This amount of money is not going to be supplied in suitcases, it is going to be invested in a structured plan.  Nobody on this forum knows any details of that structured plan, all we know is that it will exist.  We have to wait and watch.

Edited by Julian_Williams

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Posted (edited)
49 minutes ago, Julian_Williams said:

You are quite right; no one is going to pay $7 a month to remove the sponsored adds from their Google searches.  You are wrong to suggest that Coil's business plan is dependent upon removing sponsored ads from search engines.  Where did that idea come from?

You are missing the elephant in the room:  Coil is about providing a direct connection between supplier and another user in another country anywhere in the world.  The connection is a conduit through which streamed money with a throttle control flows from the user to the supplier.  Forget about Google, forget about adverts,  and concentrate on the essence of what Coil have invented.  Then you will see it is a revolution not an alternative to advertising.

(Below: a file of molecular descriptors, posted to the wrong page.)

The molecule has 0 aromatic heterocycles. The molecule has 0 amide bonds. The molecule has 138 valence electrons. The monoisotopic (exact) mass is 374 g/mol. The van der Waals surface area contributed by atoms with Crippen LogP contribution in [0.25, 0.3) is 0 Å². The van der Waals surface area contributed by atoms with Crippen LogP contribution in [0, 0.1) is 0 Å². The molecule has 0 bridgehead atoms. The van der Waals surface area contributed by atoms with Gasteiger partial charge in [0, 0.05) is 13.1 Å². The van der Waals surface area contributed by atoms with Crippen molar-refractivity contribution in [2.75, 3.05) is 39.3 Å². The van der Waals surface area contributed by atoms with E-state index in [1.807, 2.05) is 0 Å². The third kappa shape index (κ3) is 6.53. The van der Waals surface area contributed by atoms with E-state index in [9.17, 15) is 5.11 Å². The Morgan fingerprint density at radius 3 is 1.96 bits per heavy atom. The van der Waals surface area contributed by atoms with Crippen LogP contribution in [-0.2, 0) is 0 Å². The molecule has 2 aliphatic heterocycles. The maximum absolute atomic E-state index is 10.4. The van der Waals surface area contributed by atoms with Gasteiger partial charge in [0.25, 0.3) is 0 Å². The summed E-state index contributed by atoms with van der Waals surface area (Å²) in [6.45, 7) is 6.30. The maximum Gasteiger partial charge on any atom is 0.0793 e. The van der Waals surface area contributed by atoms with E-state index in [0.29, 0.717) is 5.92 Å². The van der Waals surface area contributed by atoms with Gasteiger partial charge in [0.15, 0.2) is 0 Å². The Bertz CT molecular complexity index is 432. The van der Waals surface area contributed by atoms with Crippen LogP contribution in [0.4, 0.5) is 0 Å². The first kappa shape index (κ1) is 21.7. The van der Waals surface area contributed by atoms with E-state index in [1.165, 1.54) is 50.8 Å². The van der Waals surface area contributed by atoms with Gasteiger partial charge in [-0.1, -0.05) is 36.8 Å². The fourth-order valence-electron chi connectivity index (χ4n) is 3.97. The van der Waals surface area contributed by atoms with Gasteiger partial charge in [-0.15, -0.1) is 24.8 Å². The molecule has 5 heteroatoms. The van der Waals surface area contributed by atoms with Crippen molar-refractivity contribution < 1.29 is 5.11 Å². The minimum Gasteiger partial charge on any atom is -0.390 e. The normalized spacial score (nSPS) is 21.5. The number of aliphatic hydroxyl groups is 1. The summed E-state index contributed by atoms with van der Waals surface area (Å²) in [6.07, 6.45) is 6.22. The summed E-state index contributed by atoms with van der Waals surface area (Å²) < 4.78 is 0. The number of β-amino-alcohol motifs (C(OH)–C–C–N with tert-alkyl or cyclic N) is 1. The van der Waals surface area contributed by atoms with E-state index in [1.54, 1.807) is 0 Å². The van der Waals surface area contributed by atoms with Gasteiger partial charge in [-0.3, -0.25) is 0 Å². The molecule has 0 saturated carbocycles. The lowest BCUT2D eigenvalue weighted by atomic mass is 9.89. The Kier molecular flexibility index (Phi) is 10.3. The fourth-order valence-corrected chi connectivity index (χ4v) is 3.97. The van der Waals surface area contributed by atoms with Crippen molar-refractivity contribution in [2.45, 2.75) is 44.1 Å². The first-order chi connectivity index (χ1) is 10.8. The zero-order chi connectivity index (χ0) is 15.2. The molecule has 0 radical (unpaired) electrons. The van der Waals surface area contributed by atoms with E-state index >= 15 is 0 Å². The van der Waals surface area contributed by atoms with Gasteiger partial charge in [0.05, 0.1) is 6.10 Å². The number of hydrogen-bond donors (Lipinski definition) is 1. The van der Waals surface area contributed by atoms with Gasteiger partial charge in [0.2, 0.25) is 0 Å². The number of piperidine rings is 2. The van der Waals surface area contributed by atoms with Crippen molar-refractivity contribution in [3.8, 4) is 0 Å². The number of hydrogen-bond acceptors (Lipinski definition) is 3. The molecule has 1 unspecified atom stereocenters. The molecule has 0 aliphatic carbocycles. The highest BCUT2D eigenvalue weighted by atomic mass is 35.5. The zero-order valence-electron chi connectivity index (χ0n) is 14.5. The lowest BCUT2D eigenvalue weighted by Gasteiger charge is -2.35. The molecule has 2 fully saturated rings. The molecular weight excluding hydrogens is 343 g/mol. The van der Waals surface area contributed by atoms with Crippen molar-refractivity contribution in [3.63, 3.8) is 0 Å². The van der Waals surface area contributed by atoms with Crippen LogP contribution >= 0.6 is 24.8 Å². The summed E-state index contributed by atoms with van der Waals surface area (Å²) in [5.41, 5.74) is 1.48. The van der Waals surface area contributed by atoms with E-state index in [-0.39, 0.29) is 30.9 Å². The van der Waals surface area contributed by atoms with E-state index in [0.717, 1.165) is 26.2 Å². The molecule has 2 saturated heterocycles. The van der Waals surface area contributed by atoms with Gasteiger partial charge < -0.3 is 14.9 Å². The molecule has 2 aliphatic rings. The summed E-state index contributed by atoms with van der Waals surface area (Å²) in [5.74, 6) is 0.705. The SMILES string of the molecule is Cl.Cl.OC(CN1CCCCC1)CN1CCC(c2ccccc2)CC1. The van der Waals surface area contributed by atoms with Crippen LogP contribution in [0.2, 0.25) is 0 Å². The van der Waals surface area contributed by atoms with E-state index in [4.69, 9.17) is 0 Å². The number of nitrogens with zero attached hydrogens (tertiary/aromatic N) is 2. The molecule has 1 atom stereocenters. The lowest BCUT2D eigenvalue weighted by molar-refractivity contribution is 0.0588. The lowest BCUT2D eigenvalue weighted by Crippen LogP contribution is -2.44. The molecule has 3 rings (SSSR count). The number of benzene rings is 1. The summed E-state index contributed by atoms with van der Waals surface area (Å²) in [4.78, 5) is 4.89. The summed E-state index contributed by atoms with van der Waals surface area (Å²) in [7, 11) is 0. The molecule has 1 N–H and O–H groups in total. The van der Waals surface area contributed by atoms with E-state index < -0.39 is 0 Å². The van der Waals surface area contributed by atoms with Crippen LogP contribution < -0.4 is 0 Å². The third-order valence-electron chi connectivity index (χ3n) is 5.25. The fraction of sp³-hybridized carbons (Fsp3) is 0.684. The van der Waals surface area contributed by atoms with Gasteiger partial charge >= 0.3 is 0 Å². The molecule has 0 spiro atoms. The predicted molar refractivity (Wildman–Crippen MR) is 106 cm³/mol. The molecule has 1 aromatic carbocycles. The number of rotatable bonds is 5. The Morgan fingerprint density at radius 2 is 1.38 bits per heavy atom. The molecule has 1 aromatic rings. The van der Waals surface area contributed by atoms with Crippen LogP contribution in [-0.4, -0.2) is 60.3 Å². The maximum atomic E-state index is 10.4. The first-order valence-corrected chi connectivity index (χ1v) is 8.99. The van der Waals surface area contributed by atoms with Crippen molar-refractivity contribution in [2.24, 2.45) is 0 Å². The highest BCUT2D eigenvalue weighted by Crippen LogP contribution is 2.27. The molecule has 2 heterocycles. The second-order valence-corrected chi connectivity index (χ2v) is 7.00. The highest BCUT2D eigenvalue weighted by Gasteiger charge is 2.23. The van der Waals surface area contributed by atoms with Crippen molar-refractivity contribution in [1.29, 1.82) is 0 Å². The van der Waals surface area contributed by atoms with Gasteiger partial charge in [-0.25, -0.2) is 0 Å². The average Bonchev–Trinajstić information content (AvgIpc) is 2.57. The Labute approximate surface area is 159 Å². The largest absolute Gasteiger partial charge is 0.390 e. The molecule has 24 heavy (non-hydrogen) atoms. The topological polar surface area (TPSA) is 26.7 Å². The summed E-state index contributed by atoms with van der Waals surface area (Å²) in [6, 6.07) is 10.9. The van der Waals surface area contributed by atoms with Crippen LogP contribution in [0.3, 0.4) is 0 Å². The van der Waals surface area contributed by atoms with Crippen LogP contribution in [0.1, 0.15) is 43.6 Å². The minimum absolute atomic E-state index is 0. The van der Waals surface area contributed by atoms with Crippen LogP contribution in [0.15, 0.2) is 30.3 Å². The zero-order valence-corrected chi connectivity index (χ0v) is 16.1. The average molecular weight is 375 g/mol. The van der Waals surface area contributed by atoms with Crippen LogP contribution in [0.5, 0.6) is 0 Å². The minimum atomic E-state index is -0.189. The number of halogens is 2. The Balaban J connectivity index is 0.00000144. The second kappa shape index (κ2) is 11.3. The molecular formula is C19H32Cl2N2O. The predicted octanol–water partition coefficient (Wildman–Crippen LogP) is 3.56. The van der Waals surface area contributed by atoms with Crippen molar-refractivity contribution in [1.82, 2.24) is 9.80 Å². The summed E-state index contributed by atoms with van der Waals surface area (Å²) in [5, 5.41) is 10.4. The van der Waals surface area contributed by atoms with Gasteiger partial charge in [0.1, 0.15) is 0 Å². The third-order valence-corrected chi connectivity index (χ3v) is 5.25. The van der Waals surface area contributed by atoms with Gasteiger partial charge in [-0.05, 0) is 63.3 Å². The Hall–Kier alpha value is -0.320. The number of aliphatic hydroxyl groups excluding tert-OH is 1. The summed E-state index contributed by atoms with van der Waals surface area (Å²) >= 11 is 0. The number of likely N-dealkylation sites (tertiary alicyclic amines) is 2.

So many people suggesting Ripple have bunged their ex CTO with three times the amount of money they spent on Moneygram as some sort of favour to an old colleague.  Look what happened; Stefan Thomas resigned his position at Ripple to set up a new company to provide the software for micropayments using XRP innovations and the ILP.  I am guessing, but I believe it was a joint decision in the board room of Ripple to set up a separate company for micro payments (think peanut butter).  Ripple stumbled on cross border streamed payments  and realised that it was simply too huge and too distracting to create inhouse, so the CTO was encouraged to leave Ripple and start Coil.  

This amount of money is not going to be supplied in suitcases, it is going to be invested in a structured plan.  Nobody on this forum knows any details of that structured plan, all we know is that it will exist.  We have to wait and watch.